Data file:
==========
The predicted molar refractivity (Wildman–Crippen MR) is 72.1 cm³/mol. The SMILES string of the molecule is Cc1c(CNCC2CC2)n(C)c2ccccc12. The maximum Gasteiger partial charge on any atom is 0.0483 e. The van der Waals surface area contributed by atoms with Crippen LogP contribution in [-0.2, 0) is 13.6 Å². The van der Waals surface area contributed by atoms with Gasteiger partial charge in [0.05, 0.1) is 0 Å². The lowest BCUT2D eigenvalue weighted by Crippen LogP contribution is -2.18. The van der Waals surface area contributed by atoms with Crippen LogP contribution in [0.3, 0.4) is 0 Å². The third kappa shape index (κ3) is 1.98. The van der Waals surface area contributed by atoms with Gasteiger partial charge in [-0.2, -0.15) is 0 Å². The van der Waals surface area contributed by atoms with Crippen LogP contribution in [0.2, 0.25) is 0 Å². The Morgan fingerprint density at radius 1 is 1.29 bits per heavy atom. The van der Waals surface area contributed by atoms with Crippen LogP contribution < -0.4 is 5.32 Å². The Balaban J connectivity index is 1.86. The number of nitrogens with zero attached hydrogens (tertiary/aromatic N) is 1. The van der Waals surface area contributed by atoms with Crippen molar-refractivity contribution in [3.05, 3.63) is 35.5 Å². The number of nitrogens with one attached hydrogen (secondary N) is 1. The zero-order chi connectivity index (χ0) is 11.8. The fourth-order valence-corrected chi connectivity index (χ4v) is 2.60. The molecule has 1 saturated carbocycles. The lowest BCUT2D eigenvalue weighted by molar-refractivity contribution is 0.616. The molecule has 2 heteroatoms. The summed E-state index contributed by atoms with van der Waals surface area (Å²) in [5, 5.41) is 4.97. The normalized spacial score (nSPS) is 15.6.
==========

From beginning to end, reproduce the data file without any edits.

The predicted molar refractivity (Wildman–Crippen MR) is 72.1 cm³/mol. The SMILES string of the molecule is Cc1c(CNCC2CC2)n(C)c2ccccc12. The maximum Gasteiger partial charge on any atom is 0.0483 e. The van der Waals surface area contributed by atoms with Crippen LogP contribution in [-0.2, 0) is 13.6 Å². The van der Waals surface area contributed by atoms with Gasteiger partial charge in [0.05, 0.1) is 0 Å². The lowest BCUT2D eigenvalue weighted by Crippen LogP contribution is -2.18. The van der Waals surface area contributed by atoms with Crippen LogP contribution in [0.3, 0.4) is 0 Å². The third kappa shape index (κ3) is 1.98. The van der Waals surface area contributed by atoms with Gasteiger partial charge in [-0.2, -0.15) is 0 Å². The van der Waals surface area contributed by atoms with Crippen LogP contribution in [0.2, 0.25) is 0 Å². The Morgan fingerprint density at radius 1 is 1.29 bits per heavy atom. The van der Waals surface area contributed by atoms with Crippen LogP contribution < -0.4 is 5.32 Å². The Balaban J connectivity index is 1.86. The number of nitrogens with zero attached hydrogens (tertiary/aromatic N) is 1. The van der Waals surface area contributed by atoms with Crippen molar-refractivity contribution in [3.05, 3.63) is 35.5 Å². The number of nitrogens with one attached hydrogen (secondary N) is 1. The zero-order chi connectivity index (χ0) is 11.8. The fourth-order valence-corrected chi connectivity index (χ4v) is 2.60. The molecule has 1 saturated carbocycles. The lowest BCUT2D eigenvalue weighted by molar-refractivity contribution is 0.616. The molecule has 2 heteroatoms. The summed E-state index contributed by atoms with van der Waals surface area (Å²) in [5, 5.41) is 4.97. The normalized spacial score (nSPS) is 15.6.